The popular culture tells us that college "kids" are recent high school graduates, living on campus, taking art history, drinking too much on weekends, and (hopefully) graduating four years later.
But these days that narrative of the residential, collegiate experience is way off, says Alexandria Walton Radford, who heads up postsecondary education research at RTI International, a think tank in North Carolina. What we see on movie screens and news sites, she says, is skewed to match the perceptions of the elite: journalists, researchers, policymakers.
Today's college student is decidedly nontraditional — and has been for a while. "This isn't a new phenomenon," Radford says. "We've been looking at this since 1996."
So, what do we know about these "typical" college students of today?
Radford has done a lot of research on this and defines the nontraditional student as having one or more of the following characteristics:
Close to 74 percent of undergrads fall into one of these categories — and about a third have two or three. "I don't think people have got their heads wrapped around that yet," Radford says.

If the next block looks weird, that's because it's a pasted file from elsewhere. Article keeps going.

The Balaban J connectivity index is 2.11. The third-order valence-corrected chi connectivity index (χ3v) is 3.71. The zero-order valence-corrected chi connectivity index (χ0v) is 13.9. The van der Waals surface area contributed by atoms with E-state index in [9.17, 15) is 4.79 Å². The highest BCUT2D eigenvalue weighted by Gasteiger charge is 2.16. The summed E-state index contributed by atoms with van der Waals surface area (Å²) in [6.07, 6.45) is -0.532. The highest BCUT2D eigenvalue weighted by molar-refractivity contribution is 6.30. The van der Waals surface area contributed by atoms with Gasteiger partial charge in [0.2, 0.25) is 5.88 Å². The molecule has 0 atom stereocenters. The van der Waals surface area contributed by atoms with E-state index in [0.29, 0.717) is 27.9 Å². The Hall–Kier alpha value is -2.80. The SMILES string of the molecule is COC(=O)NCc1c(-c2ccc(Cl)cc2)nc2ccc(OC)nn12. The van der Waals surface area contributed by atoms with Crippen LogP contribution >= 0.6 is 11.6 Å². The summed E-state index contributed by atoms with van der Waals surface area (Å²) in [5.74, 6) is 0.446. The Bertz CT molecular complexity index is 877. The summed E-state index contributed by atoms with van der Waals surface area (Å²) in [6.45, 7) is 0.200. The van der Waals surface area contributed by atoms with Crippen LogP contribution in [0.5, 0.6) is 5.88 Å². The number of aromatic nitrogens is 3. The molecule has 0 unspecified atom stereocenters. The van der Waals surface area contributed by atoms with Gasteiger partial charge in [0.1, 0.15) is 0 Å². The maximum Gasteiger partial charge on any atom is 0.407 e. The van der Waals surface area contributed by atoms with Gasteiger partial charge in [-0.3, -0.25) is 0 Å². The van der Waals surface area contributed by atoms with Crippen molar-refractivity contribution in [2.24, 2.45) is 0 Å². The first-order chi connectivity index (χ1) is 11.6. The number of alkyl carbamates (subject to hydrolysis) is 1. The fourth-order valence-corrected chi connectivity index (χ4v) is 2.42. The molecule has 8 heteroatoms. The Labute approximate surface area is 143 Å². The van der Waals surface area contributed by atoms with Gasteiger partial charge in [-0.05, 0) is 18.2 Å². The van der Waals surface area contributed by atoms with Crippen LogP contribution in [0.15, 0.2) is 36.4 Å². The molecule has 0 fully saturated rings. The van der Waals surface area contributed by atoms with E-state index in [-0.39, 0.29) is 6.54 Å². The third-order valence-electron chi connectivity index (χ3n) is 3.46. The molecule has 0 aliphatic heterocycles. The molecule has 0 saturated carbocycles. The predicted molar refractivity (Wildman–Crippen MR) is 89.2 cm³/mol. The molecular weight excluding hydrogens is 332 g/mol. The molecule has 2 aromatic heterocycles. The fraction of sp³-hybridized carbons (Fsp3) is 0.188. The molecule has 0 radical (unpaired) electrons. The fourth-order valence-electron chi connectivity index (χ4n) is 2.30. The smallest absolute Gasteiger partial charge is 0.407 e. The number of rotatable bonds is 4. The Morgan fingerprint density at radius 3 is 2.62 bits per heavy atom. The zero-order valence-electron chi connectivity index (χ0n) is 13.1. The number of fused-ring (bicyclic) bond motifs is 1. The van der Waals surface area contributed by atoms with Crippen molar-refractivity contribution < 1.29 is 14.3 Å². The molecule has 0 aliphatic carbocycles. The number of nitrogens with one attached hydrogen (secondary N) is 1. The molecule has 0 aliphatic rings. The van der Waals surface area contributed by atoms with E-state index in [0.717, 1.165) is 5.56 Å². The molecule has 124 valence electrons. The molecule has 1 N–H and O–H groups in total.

So here's a snapshot of the 17 million Americans enrolled in undergraduate higher education, according to numbers culled by the National Center for Education Statistics.
As demographics shift, Radford argues, policy should follow.
It's vital that institutions look at the characteristics of their undergrad cohorts, she adds, to explore how to address their students' unique concerns.
Perhaps that means offering services like financial aid, advising or tutoring after-hours (instead of the typical 9 to 5). Maybe it means offering child care for student-parents, or extra parking for commuters.
One thing for sure, says Radford, is that it's probably time to coin a new phrase for nontraditional students, considering they are the new normal.
The NPR Ed team will be covering the challenges and triumphs of today's higher ed students this year, as part of a new project called the Changing Face of College.
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